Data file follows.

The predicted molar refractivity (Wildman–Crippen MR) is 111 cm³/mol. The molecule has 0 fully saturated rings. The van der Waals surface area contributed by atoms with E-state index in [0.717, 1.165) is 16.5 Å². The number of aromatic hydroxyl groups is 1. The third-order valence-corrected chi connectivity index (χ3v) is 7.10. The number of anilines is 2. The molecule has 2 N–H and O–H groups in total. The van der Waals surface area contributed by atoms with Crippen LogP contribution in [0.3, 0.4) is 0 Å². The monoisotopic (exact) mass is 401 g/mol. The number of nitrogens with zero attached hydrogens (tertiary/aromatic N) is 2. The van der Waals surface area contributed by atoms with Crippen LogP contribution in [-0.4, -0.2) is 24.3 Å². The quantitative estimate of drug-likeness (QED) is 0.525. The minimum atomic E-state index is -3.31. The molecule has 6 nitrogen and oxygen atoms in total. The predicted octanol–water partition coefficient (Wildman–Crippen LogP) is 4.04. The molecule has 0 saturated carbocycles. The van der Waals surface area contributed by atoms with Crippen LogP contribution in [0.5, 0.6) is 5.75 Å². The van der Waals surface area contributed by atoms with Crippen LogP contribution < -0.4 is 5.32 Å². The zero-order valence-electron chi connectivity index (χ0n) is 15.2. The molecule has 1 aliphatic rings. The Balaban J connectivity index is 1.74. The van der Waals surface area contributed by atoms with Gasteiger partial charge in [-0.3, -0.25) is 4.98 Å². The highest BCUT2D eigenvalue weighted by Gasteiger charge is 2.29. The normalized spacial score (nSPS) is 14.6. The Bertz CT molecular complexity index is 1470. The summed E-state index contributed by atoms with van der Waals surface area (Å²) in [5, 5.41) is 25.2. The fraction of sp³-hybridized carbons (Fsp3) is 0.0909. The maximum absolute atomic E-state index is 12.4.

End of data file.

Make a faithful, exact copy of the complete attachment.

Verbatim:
The predicted molar refractivity (Wildman–Crippen MR) is 111 cm³/mol. The molecule has 0 fully saturated rings. The van der Waals surface area contributed by atoms with E-state index in [0.717, 1.165) is 16.5 Å². The number of aromatic hydroxyl groups is 1. The third-order valence-corrected chi connectivity index (χ3v) is 7.10. The number of anilines is 2. The molecule has 2 N–H and O–H groups in total. The van der Waals surface area contributed by atoms with Crippen LogP contribution in [0.3, 0.4) is 0 Å². The monoisotopic (exact) mass is 401 g/mol. The number of nitrogens with zero attached hydrogens (tertiary/aromatic N) is 2. The van der Waals surface area contributed by atoms with Crippen LogP contribution in [-0.4, -0.2) is 24.3 Å². The quantitative estimate of drug-likeness (QED) is 0.525. The minimum atomic E-state index is -3.31. The molecule has 6 nitrogen and oxygen atoms in total. The predicted octanol–water partition coefficient (Wildman–Crippen LogP) is 4.04. The molecule has 0 saturated carbocycles. The van der Waals surface area contributed by atoms with Crippen LogP contribution in [0.5, 0.6) is 5.75 Å². The van der Waals surface area contributed by atoms with Crippen LogP contribution < -0.4 is 5.32 Å². The zero-order valence-electron chi connectivity index (χ0n) is 15.2. The molecule has 1 aliphatic rings. The Balaban J connectivity index is 1.74. The van der Waals surface area contributed by atoms with Gasteiger partial charge in [-0.3, -0.25) is 4.98 Å². The highest BCUT2D eigenvalue weighted by Gasteiger charge is 2.29. The normalized spacial score (nSPS) is 14.6. The Bertz CT molecular complexity index is 1470. The summed E-state index contributed by atoms with van der Waals surface area (Å²) in [5, 5.41) is 25.2. The fraction of sp³-hybridized carbons (Fsp3) is 0.0909. The maximum absolute atomic E-state index is 12.4.